Anyone that knows me knows that I love dance. Whether it’s going to the ballet, prancing round the kitchen while I’m cooking, watching my daughter dance ballroom and Latin or even performing a Michael Jackson medley with her at a fun charity event. I believe dancing is one of the best forms of exercise there is. It’s fun, social, great for physical and mental health (or so it should be) and a way of expressing emotion.

However, lately I have had experiences that seem to go completely against the messages of body positivity, self-worth and acceptance that the world is now striving for. Of course, I understand that to be a good, watchable performance, the dancing must be of a certain standard. But at what point does it become OK to tell children and young women that their hair is not smooth enough, their ponytail is not straight enough, their skin is not dark enough, their make-up is not heavy enough or their overall look is not professional enough? If you choose dancing as a career, then I suppose you know the game and what is expected of you, but for a huge number of kids it is a hobby that they expected to be fun, not a dictatorship stifling any hint of individuality. And most of us who prepare our children for performances are parents, carers, relatives or friends who are not trained hairdressers or make-up artists. I can remove your sutures, immunise you or screen you for cervical cancer, but a slick bun glued down so severely that it no longer resembles human hair doesn’t come easily for me.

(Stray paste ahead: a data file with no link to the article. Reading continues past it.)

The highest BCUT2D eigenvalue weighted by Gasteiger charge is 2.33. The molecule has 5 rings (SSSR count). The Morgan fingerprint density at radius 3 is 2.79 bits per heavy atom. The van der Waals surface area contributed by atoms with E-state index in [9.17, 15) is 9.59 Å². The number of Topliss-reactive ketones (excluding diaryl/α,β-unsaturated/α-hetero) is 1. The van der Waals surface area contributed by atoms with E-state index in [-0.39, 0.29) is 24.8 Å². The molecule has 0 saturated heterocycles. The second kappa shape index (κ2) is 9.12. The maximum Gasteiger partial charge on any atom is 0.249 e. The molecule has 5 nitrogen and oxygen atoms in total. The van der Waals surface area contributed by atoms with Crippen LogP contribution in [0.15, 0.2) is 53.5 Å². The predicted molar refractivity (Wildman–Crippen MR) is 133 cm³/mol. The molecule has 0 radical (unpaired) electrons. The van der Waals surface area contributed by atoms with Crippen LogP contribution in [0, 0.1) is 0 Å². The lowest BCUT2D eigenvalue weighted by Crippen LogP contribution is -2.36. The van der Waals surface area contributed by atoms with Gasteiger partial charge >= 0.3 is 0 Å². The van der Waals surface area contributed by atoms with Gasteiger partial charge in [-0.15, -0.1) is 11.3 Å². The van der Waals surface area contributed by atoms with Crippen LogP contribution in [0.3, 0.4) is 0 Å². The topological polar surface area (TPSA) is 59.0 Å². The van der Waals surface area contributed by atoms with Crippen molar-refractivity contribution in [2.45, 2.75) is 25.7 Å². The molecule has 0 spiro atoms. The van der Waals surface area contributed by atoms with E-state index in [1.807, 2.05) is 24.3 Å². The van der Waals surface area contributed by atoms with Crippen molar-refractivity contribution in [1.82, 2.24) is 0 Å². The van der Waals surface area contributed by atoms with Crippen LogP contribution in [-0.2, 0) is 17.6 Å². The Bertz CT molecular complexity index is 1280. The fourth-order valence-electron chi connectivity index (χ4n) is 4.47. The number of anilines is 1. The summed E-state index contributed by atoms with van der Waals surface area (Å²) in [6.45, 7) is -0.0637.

We have jobs to hold down, maybe other children to support in different hobbies, and while we love our kids taking part, our lives don’t revolve around the dance hall. And most of us don’t have an endless supply of money to spend on new dresses on a whim that cost several hundreds of pounds each. My daughter’s last dance school, where she grew up dancing from the age of three, understood this perfectly. We felt nothing but welcome and she loved every minute of her time there. Sadly, Covid forced the sudden closure of that school and we are still feeling the loss.

My daughter has beautiful, thick, auburn hair that isn’t easy to grease down into a style that resembles a shiny plastic coating on her head. She hates heavy makeup, so she does her own, to a level she is comfortable with, and her skin is creamy gold which I have no intention of painting a burnished orange. And she is perfect just the way she is. She is a joyful, easygoing girl who is very happy in her own skin and loves her individual qualities and I must protect that. She is becoming increasingly aware of comments made about her appearance and that I don’t do her hair ‘professionally enough’ and it is that word that bothers me. Enough. You are not enough. It is the exact reverse of what I want her to hear, and the message is unacceptable. Some places of dance seem to view uniqueness as a disadvantage and dancers are judged more on how much money they can throw at a dress or beauty appointment rather than celebrating their talent and enjoyment of dance. Well, the time has come for me to say enough. I am not putting my daughter’s confidence and mental health at risk, so we have decided we must walk away to find a safer route for her to continue her passion.


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